They had a whole big bag full of syringes, sterile syringes, and they were from the United States. They were given by American Friends Service Committee — Quakers. And what I’ll do, I’ll send this deal home in this tape and you can show it to whoever you like. But it really made us guys mad because you know, we’re over here fighting and you got bunch of idiots sending the North Vietnamese people supplies and stuff. Goll, I can’t hardly believe it. It really made us mad anyway, but I’m going to send it home in the tape and let you read it.

http://minnesota.publicradio.org/display/web/2008/07/02/vietnamtranscript/

He’s nineteen or twenty years old here, a soldier in a country we Americans never learned about in school, nonetheless, we were trying to save it. 

In June, Pastor Wayne delivered a sermon in which he talked about traveling with the Lutheran World Relief to Ethiopia in the late 1980s.  There was a famine in Ethiopia and various countries had donated food but the food was not being delivered to the people who were hungry.  To help, the Lutheran World Relief bought Mercedes Benz trucks to transport the food from the docks to the feeding stations.  Pastor Wayne wasin a delegation to see if the food was being delivered to the hungry masses. 

Yes, it was.  And after it was delivered, the Merceded Benz trucks were confiscated by the government.  These fine trucks would make no more deliveries of food to the hungry; they would now go into service for a government that was willing to starve its own people.  But before that had happened, they had each made one delivery of food to starving people. 

My comment:  It is difficult to do service.  Once our good intentions have left our hands, we cannot know what will happen, if our good intentions will be diverted, even perverted.  Perhaps our life-saving supplies will fall into the hands of the enemies, the wicked, the corrupt, the spooks. 

Perhaps we can take comfort in Jesus’ command, “Love your enemies.”  It is difficult, but sometimes we might do it despite our efforts otherwise. 

Reva Rasmussen

Fighting for Peace: The Vietnam Tapes from MPR

July 6, 2008

July 4, 2008, Minnesota Public Radio broadcast a special one hour Midday program featuring audio letters sent between Dan Kleven of Willmar, Minn. and his family and friends during his 11 months in combat in Vietnam in 1970.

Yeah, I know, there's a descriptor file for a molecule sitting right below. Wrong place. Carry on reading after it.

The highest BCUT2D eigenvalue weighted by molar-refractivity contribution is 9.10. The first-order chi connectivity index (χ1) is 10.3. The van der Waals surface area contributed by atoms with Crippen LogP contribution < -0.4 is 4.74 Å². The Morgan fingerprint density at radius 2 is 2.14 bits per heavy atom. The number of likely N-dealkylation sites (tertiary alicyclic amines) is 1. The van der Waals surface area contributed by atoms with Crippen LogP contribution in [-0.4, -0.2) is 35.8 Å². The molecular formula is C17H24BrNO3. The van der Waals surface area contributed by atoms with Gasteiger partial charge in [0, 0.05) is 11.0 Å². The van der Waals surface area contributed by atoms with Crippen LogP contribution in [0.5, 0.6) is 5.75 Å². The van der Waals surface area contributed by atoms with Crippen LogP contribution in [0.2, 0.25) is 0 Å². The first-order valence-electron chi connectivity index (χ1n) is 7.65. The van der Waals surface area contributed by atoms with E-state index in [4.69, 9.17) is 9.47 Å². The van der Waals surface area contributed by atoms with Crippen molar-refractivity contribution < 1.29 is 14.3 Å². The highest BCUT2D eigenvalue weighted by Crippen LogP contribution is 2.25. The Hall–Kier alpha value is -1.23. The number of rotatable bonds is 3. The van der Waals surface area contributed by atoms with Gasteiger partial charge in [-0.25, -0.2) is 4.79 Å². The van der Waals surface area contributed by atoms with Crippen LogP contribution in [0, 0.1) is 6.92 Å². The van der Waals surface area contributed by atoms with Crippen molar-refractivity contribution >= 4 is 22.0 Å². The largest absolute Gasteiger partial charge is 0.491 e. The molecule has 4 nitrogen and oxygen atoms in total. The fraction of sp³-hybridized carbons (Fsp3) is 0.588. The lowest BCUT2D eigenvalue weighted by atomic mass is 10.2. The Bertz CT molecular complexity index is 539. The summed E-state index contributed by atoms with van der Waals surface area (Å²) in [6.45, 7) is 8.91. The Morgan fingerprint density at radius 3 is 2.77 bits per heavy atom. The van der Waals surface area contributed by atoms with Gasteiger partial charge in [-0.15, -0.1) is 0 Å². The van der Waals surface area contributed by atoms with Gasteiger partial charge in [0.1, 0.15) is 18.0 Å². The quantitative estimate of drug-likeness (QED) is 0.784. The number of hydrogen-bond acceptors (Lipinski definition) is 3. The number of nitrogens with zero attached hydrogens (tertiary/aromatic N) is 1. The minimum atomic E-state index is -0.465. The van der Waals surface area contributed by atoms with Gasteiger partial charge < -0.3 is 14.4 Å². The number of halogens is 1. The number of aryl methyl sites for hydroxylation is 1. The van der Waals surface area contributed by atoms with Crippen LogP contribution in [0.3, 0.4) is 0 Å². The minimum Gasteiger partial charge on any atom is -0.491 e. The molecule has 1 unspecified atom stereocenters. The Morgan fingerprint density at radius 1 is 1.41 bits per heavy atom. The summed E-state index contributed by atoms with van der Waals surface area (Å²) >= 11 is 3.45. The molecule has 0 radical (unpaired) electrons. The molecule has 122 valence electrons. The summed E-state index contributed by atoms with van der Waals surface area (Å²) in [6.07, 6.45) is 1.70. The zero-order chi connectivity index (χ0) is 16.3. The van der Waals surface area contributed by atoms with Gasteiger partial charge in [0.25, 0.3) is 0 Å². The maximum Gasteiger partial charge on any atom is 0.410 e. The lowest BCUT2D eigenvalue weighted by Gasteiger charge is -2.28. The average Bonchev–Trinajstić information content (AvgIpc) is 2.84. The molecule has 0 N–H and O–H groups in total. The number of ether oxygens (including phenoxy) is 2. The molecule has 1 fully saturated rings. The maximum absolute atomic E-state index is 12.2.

The letters are ordinary and stunning in their simple and straightforward reflections on the draft, soldiering in Vietnam and life back on the Minnesota farm.  I hear these letters as being reportage, neither in favor of the Vietnam War nor against it, although they lend support to both sides.

I was impressed that Dan Kleven, a young soldier, always calls the Vietnamese “gooks.”  Civilians are not people, the soldiers are not fathers and sons and brothers; they are not even soldiers.  The Vietnamese are gooks, rhymes with spooks.  In a successful raid, “Gook ponchos” are found.  Dan Kleven describes the ponchos in detail, they are very good quality and he and his fellow soldiers are glad to have them.  The ponchos are something the American soldiers understood, so they were allowed to be real; but the people we Americans were saving from Communism were not – they were something other than human - something more like spooks.

Is this what we must do to make it okay to destroy a village in order to save it? 

I am not criticizing Dan Kleven.  He’s an American who fought in a war for America paid for by all of us.  He took his orders, he demonstrated patriotism, he used the language he was taught to use.   

At the end of the program, Kleven speaks as a grown man who now has an eighteen year-old son.  I’m taking the quotes below from MPR’s transcription of the program.  Kleven says:

 In my mind, you size up the war situation and there has to be a compelling reason to get involved in death and destruction. And maybe the Holocaust would be, obviously, a legitimate reason. But I really struggled, in regard to Vietnam, I really struggled with what the legitimacy was for us being there.

I don’t quite honestly want my kids being involved in some inadvertent political war with no win for anybody, it’s just sort of some military machine thing going on. I don’t want them involved.

In fact, I know this sounds harsh — and I’m not a rude person — but I quite honestly have been at least subtly rude to military recruiters that make an effort to call my kids. I’ve told them, “Look, don’t call back.” I don’t mean to be harsh, but I don’t need my kids to go through what I went through. It was a waste. It was a waste.

I am trying to represent accurately and then comment on the story told in the program.  To hear it in full, please follow this link to the Midday Minnesota Public Radio.